Rose Grimes, a free woman, and a leader among the Wesleyan methodists, in her affidavit annexed hereto by Mr. Dougan himself, when speaking of Kitty, who had complained, says, that she, the deponent, "has several limes seen Kitty at chapel, as well dressed as any girl there; from deponent's living at Beef Island, she would have known if Kitty was ever badly or cruelly treated, which never has been the case." These statements would at least seem to show that the apprentices went to chapel occasionally, and that they had been sent to be baptized; and so far as Mr. Maclean is concerned, it would appear, that however imperfectly he may have performed the duty of instructing his apprentices in Christianity, he was not altogether so culpable as Mr. Dougan asserts.]

Upon such a case, in so great a degree incontestable and undisputed (o), Mr. Dougan at first hoped that his colleague would be willing to act with him to the extent at least of delivering the apprentices from the oppression under which they laboured; to this end no strong measure seemed to be immediately necessary, as Mr. Maclean had no legal title to the indentures, and it is understood that they cannot be assigned without the concurrence of the collectors of the customs, it seemed sufficient, in the first instance, at least to call the collector's attention officially to the facts thus established, and submit to his consideration whether any transfer of these apprentices to Mr. Maclean ought to be allowed. This had been done in a previous case of Amanda, a female African, under similar circumstances; and the collector had exercised his authority of taking the apprentice away from Mr. White, the person complained against, and placing Amanda as an apprentice with another person. Mr. Dougan therefore drew up (p) and obtained Major Moody's concurrence in the minute at the foot of the paper already referred to (No. 2), referring to the particular consideration of the collector the case of the Africans Kitty and Amelia, and submitting to him whether it was not such as to preclude Mr. Maclean from receiving a transfer of the indentures.

[Major Moody's Remarks. (o) On what grounds Mr. Dougan can assert that his statement was "in so great a degree incontestable and indisputed," Major Moody cannot comprehend. Mr. Maclean offered to produce witnesses to disprove the accusations; how far he may have succeeded is a different question; but there is no doubt whatever but that he considered them contestable, and liable to be disputed, indeed Mr. Maclean always declared his readiness to give up the services of the apprentices, and all that he required was an opportunity to prove that he had been falsely accused; and that opportunity Mr. Dougan would not grant. When Mr. Dougan left Tortola, Major Moody, perhaps erroneously, considered himself bound by the minute of 31st of May 1822, and consequently could not recede from the resolution then come to by Mr. Dougan's refusing to accept of the amendment proposed by Major Moody, which simply consisted in proposing to appoint a day to hear Mr. Maclean's witnesses in person, instead of receiving illegal and ex parte affidavits, which Major Moody at the time stated did not afford fit evidence to found a satisfactory decision upon.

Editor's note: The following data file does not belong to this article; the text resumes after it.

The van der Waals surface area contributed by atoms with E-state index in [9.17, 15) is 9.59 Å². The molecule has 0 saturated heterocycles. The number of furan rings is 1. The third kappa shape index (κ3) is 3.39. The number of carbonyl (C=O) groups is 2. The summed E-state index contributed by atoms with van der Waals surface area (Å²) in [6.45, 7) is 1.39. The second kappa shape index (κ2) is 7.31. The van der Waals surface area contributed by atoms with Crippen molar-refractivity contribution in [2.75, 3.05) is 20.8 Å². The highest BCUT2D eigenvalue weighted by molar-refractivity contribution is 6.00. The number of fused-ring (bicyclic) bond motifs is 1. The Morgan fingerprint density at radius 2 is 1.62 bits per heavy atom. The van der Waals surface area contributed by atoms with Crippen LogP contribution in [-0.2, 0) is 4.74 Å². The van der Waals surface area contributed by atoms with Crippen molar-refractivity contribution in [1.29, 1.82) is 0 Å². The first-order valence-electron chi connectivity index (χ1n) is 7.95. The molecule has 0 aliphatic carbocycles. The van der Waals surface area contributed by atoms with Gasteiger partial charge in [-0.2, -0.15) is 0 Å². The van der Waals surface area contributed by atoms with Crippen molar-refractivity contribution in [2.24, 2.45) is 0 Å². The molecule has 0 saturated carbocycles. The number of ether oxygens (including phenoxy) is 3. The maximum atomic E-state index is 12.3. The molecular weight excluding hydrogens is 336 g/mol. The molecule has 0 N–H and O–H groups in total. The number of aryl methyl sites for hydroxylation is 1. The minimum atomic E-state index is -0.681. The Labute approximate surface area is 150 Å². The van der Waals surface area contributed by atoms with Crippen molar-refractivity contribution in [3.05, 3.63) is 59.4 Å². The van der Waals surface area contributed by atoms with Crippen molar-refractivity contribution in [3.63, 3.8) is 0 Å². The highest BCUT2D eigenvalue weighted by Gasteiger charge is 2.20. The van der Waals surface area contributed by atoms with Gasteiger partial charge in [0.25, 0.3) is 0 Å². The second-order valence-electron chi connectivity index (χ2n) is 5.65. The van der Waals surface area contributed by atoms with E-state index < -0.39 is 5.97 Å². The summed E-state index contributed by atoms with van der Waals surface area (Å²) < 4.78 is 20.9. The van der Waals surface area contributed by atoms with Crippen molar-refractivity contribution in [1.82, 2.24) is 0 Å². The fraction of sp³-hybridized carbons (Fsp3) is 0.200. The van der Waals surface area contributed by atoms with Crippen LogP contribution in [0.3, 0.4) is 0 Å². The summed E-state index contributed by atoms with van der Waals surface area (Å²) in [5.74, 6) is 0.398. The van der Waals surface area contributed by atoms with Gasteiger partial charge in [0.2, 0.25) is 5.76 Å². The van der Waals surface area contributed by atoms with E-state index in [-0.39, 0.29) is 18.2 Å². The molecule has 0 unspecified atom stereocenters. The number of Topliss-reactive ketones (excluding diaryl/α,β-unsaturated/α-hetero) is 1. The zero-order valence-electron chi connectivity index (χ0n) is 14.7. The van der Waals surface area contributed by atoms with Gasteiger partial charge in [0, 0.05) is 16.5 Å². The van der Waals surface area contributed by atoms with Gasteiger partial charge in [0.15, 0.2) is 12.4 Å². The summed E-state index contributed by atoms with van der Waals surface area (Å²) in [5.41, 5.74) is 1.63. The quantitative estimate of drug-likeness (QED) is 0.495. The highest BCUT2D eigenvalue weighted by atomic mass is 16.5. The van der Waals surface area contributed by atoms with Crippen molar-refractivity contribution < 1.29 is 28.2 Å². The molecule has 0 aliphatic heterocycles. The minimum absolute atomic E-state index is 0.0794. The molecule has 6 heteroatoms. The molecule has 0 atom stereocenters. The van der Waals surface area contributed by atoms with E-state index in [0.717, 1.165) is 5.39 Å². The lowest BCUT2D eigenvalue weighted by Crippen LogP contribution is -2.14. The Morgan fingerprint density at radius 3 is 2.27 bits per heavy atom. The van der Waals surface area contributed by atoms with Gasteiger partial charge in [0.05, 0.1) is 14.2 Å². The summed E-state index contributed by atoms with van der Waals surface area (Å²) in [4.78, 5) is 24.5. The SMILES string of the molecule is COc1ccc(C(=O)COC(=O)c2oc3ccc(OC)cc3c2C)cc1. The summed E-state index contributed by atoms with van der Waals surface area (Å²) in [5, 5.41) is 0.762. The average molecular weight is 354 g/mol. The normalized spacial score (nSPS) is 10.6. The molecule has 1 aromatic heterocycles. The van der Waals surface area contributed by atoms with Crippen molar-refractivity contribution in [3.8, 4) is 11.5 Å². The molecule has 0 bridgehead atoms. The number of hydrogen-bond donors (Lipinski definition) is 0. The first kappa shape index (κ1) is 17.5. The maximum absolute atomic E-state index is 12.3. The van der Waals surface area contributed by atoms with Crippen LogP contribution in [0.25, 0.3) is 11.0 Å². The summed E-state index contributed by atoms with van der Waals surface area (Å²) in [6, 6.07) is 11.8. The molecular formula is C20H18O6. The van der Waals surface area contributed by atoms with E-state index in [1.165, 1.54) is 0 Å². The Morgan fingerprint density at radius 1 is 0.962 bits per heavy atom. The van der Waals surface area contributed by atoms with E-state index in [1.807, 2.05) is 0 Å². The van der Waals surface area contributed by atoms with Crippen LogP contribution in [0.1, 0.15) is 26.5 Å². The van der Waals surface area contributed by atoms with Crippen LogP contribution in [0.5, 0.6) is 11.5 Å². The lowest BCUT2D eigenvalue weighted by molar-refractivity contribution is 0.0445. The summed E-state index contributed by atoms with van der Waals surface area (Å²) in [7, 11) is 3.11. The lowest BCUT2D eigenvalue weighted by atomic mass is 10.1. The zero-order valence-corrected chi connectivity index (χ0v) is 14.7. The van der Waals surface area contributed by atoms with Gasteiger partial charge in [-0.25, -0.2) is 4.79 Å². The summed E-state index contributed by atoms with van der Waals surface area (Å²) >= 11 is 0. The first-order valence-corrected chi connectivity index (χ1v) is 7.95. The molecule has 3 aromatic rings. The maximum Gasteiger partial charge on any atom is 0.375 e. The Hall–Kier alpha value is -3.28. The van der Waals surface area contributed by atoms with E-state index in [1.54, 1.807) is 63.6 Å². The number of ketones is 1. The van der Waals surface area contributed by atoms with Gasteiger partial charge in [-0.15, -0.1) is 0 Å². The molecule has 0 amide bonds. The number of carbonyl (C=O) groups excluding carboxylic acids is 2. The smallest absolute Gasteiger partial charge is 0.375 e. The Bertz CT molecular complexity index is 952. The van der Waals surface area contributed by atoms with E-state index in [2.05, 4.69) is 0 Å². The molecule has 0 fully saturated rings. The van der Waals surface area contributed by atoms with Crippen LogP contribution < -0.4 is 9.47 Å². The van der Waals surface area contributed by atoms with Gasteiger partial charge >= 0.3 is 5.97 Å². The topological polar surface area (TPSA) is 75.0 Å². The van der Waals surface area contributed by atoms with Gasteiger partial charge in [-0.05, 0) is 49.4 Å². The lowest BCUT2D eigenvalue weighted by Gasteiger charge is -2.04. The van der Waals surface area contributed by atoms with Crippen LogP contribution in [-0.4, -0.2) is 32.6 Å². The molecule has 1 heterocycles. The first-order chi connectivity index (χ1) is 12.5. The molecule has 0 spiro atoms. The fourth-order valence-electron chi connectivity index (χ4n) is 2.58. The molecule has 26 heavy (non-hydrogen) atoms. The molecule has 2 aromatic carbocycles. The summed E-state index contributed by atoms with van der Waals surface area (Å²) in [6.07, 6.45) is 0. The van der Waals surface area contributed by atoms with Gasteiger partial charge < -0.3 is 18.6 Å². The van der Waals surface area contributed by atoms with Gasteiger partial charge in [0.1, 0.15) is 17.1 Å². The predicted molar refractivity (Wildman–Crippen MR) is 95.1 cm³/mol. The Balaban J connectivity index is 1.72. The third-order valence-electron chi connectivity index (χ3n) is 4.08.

(p) As both the Commissioners agreed upon the minute referred to, it is of little consequence who drew it up; but the fact was, that it was Major Moody who drew it up, and submitted it for Mr. Dougan's approval; Mr Dougan himself having been employed in taking down the evidence, and dictating it afterwards to the secretary to be inserted. This minute was drawn up on the same principle as that of Amanda, with this difference only, that Mr. Maclean living in a different place from that where his apprentices resided, it seemed fair to submit the case for the collector, on the evidence produced, to prevent any indenture being given, until at least the charges alleged were satisfactorily disproved. In the case of Amanda, the collector immediately acted on the suggestion of the Commissioners, as no future inquiry was necessary; but in the cases of Kitty and Amelia, the collector, who was present and heard all the evidence (much of which favourable to Mr. Maclean is not recorded), did not act on the suggestion of the Commissioners on his own responsibility until he had inquired farther into the case. At that time the Commissioners, not having the power of magistrates, did not think themselves empowered to remove an African serving any master or mistress, and hence they applied to the collector, who in this case acted, as if he thought justice had not been done to Mr. Maclean.]

It ought perhaps to be here noticed, that the collector had attended all the examinations; nevertheless such an official communication was deemed to be proper, it being understood that Mr. Maclean was desirous of obtaining from him assignments of the apprentices.

The next (q) proceeding was on the part of Mr. Maclean, and will be best related by referring to a letter he addressed to the Commissioners, dated the 28th May, a copy whereof, marked No. 3, accompanies the present statement, and to the affidavits therein referred to, copies of which are also herewith enclosed, marked No. 4.